Traffic shaping is the ability to control the quantity of traffic that is allowed to flow across a link. That is, rather than letting the traffic go as fast as it possibly can, you can set limits to how much traffic can be sent.
Within a standard vSwitch, you can only enforce traffic shaping on outbound traffic that is being sent out of an object—such as a VM or VMkernel port—toward another object. This is referred to by VMware as “ingress traffic” and refers to the fact that data is coming into the vSwitch by way of the virtual ports. Later, we cover how to set “egress traffic” shaping, which is the control of traffic being received by a port group headed toward a VM or VMkernel port, when we start talking about the distributed switch in the next chapter.
Traffic shaping consists of three different control points, as shown in Figure 8.6.
Figure 8.6 A look at the traffic-shaping controls
- Average bandwidth (Kbps): The average amount of bandwidth, measured in kilobits per second (Kbps), that you allow the switch to send. There might be short periods where the traffic slightly exceeds this value, since it is an average over time, but for the most part, it will be enforced and traffic will go no faster than the defined speed limit set here.
Peak bandwidth (Kbps): The maximum amount of bandwidth that the switch is allowed to let through. The use of the peak bandwidth value is determined by how often we’ve hit the average bandwidth limitation. Whenever the actual traffic volume is lower than the average bandwidth limit, we gain what is called a “burst bonus” which can be any number of bytes up to the limit set by the burst size value (covered next).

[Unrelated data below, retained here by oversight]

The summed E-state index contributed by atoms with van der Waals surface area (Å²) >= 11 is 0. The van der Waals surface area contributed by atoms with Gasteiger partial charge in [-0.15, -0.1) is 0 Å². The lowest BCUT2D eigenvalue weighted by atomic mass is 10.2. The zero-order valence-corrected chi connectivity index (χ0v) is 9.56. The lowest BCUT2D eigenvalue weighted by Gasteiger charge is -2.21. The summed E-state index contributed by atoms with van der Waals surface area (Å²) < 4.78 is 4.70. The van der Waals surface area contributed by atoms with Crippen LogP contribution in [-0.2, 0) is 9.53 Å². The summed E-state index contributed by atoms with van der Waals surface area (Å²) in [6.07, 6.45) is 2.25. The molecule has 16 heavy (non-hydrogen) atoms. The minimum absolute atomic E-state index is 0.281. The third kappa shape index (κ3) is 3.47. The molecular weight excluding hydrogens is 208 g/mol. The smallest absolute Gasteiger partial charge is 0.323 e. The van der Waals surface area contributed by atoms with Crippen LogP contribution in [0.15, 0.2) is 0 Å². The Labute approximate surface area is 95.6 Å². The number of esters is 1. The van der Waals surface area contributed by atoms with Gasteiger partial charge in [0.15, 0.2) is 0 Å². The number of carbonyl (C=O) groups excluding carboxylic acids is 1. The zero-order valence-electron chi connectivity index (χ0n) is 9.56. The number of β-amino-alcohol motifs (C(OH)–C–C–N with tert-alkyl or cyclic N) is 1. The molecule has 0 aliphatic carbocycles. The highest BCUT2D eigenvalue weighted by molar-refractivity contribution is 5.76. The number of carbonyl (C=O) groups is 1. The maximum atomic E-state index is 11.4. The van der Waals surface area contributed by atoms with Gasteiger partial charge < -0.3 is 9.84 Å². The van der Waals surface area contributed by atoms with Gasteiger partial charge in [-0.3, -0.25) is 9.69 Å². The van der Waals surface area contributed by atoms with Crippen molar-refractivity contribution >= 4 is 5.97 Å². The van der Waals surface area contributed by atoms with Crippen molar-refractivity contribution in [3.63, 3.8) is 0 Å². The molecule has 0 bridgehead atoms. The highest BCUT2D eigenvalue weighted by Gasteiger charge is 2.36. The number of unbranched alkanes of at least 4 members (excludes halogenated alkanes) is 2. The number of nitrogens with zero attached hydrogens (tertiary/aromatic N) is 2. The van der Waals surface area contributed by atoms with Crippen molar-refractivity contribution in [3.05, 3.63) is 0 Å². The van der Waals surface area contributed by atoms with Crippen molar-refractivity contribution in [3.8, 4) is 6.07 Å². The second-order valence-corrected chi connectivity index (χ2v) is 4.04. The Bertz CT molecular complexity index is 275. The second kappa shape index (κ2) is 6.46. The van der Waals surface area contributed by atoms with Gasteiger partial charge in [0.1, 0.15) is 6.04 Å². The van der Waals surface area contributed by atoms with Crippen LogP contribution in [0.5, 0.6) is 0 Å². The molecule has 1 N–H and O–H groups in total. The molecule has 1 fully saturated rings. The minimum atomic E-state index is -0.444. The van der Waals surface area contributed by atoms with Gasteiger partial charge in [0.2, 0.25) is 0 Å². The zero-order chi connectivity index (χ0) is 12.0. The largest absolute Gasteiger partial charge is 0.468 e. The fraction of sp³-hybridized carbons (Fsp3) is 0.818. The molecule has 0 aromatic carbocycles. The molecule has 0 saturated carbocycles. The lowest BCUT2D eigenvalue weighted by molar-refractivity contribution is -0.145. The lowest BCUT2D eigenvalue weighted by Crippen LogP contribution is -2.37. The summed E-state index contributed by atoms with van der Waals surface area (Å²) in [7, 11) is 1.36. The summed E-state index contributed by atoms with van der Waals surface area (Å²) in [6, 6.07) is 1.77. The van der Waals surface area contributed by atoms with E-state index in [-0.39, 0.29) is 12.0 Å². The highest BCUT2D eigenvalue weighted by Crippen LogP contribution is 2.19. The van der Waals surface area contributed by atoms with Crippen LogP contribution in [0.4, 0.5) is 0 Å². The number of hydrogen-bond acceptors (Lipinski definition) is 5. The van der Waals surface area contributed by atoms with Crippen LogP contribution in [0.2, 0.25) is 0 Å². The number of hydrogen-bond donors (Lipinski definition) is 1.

This bonus can be used when there is a pent-up traffic demand to let more traffic flow through the switch using data sizes dictated by the burst size value.
- Burst size (KB): This is an often misunderstood value, so we’ll go into detail. The burst size is the actual amount of “burstable” data that is allowed to be transmitted at the peak bandwidth rate in kilobytes. Think of the burst bonus as a network traffic savings account. And the burst size is the maximum number of bytes that can go into that account. So, when you need to send more traffic than the average bandwidth value allows, you transmit a burst of traffic, which is more than the allowed average bandwidth. But this burst, which always stays at or below the allowable peak bandwidth, will be forced to end when the number of bytes in your traffic savings account, your burst bonus, reaches zero.
Figure 8.7 is an example showing a period of average traffic with a burst of peak bandwidth in the middle. You can determine how long the traffic will be able to burst by taking the burst size (KB) amount divided by the peak bandwidth (kbps).
Figure 8.7 A traffic-shaping graph showing average and peak bandwidth
Making changes to the traffic-shaping values will instantly begin enforcing the limitations on the switch—there is no restart or warm-up period.
Traffic Shaping Math
Here’s a concrete example showing how to calculate how long traffic will peak in a “best case” scenario:
- Let’s assume, for easy math, that you set the average bandwidth value to 1,000 Kbps.
- You also set the peak bandwidth to 2,000 Kbps, which is twice the value of the average bandwidth.
- Finally, you configure the burst size to 1,000 kilobytes (KB). Hint—don’t forget that there are 8 bits in a byte, which means that 1,000 KB is 8,000 Kb. Big “B” is for bytes and little “b” is for bits.
If the burst bonus is completely full, which would mean that it’s the full value of the burst size (8,000 Kb), then you could peak for 4 seconds:
8,000 Kb burst size / 2,000 Kbps peak bandwidth = 8 / 2 = 4 seconds